Despite recent progress at HealthCare.gov, a raft of problems will remain beyond the Obama administration’s Saturday deadline to make the troubled federal insurance website work. The news isn’t all bad: Users say the site looks better, pages load faster, and more people are getting through to sign up for health plans. But technical problems still affect HealthCare.gov’s ability to verify users’ identities and transmit accurate enrollment data to insurers, officials say. The data center that supports the site faces continuing challenges, and tools for processing payments to insurers haven’t been built.
A wave of successful state and local initiatives to raise the minimum wage is creating the potential for a greater patchwork of pay standards around the country than ever before, fueling the debate over whether Congress should raise the federal level. New York, California, Connecticut, Rhode Island and New Jersey recently took steps to raise their minimum wages. Voters or legislatures in Alaska, Idaho, South Dakota and Maryland could hold similar votes in 2014. The federal minimum wage is $7.25 per hour. Bernalillo County, the most populous county in New Mexico, voted to raise the minimum wage to $8.50 in April.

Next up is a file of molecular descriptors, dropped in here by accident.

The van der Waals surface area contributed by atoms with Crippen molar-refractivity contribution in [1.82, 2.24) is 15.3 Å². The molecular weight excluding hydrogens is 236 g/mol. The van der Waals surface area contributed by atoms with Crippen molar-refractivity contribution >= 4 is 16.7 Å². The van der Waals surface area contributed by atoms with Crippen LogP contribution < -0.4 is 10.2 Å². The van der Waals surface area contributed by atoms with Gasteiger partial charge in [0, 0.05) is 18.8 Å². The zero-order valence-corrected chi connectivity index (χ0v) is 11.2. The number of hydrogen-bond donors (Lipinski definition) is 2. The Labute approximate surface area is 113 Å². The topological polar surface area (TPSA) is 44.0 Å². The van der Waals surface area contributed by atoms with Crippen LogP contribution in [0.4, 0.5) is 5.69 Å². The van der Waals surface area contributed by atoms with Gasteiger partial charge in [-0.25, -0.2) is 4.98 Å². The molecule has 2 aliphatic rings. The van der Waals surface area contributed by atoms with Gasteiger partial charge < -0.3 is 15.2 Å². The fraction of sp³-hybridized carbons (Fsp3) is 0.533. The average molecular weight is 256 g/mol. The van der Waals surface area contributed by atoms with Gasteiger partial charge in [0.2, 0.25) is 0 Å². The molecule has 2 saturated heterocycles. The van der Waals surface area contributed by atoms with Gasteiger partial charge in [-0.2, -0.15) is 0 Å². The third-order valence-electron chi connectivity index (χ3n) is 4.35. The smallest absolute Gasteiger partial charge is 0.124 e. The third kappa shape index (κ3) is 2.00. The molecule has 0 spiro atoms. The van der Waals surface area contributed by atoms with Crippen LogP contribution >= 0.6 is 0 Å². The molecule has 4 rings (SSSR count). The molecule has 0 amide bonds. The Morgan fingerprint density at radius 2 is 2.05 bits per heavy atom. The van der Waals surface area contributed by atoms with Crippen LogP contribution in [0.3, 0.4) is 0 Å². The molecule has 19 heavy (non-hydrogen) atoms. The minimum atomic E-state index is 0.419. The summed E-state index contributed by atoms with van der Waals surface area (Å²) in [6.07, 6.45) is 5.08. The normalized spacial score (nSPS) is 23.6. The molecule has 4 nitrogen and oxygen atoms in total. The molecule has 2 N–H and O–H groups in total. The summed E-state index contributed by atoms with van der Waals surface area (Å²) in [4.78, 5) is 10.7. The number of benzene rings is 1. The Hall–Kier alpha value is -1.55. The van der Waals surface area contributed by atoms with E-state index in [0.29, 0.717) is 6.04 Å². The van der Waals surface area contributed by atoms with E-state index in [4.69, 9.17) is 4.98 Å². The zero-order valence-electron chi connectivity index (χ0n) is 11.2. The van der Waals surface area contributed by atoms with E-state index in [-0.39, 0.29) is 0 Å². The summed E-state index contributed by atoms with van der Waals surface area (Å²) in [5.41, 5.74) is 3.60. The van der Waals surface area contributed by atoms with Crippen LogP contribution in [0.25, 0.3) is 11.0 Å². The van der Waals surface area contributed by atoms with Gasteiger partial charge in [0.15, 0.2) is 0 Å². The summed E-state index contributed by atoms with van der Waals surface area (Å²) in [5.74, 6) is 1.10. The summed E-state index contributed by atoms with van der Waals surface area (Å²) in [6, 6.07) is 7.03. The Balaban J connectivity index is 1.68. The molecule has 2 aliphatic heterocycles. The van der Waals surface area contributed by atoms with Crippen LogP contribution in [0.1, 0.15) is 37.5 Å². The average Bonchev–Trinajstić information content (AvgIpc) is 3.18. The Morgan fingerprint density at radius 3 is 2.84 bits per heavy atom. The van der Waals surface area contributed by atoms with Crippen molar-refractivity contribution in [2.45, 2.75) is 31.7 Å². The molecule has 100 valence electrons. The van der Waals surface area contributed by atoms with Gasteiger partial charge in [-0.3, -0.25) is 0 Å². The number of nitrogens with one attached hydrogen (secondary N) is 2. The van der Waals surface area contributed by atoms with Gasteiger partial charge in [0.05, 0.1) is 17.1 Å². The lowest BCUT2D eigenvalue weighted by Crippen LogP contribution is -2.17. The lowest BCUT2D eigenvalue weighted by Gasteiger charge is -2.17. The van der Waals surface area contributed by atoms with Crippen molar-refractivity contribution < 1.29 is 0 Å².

New details emerged Friday about a proposal to overhaul Illinois’s public-employee retirement system, hardening opposition from public-sector unions and drawing criticism from some conservatives for not going far enough. Democratic and Republican leaders agreed earlier in the week on a plan to repair the Illinois pension system—widely regarded as the most troubled among U.S. states, falling nearly $100 billion short of what is needed to meet promised benefits. Newly released details show the state would save about $160 billion in part by replacing a 3% cost-of-living increase for public-sector retirees with a more complex system tied to years of service and the consumer-price index.